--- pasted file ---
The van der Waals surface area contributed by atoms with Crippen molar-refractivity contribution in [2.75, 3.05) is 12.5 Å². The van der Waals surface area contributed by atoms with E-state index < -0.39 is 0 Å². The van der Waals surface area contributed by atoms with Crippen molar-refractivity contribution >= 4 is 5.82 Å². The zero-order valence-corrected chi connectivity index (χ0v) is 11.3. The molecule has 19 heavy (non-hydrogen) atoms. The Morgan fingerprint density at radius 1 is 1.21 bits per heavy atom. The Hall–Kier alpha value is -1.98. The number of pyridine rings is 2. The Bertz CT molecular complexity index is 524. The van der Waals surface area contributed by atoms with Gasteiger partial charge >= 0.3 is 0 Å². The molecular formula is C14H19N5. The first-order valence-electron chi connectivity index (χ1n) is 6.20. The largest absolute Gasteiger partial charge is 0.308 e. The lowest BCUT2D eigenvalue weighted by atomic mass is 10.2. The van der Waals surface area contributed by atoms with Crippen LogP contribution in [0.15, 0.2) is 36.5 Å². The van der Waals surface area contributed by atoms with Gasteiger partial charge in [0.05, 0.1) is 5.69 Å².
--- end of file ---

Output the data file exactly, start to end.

The van der Waals surface area contributed by atoms with Crippen molar-refractivity contribution in [2.75, 3.05) is 12.5 Å². The van der Waals surface area contributed by atoms with E-state index < -0.39 is 0 Å². The van der Waals surface area contributed by atoms with Crippen molar-refractivity contribution >= 4 is 5.82 Å². The zero-order valence-corrected chi connectivity index (χ0v) is 11.3. The molecule has 19 heavy (non-hydrogen) atoms. The Morgan fingerprint density at radius 1 is 1.21 bits per heavy atom. The Hall–Kier alpha value is -1.98. The number of pyridine rings is 2. The Bertz CT molecular complexity index is 524. The van der Waals surface area contributed by atoms with Gasteiger partial charge >= 0.3 is 0 Å². The molecular formula is C14H19N5. The first-order valence-electron chi connectivity index (χ1n) is 6.20. The largest absolute Gasteiger partial charge is 0.308 e. The lowest BCUT2D eigenvalue weighted by atomic mass is 10.2. The van der Waals surface area contributed by atoms with Crippen LogP contribution in [0.15, 0.2) is 36.5 Å². The van der Waals surface area contributed by atoms with Gasteiger partial charge in [0.05, 0.1) is 5.69 Å².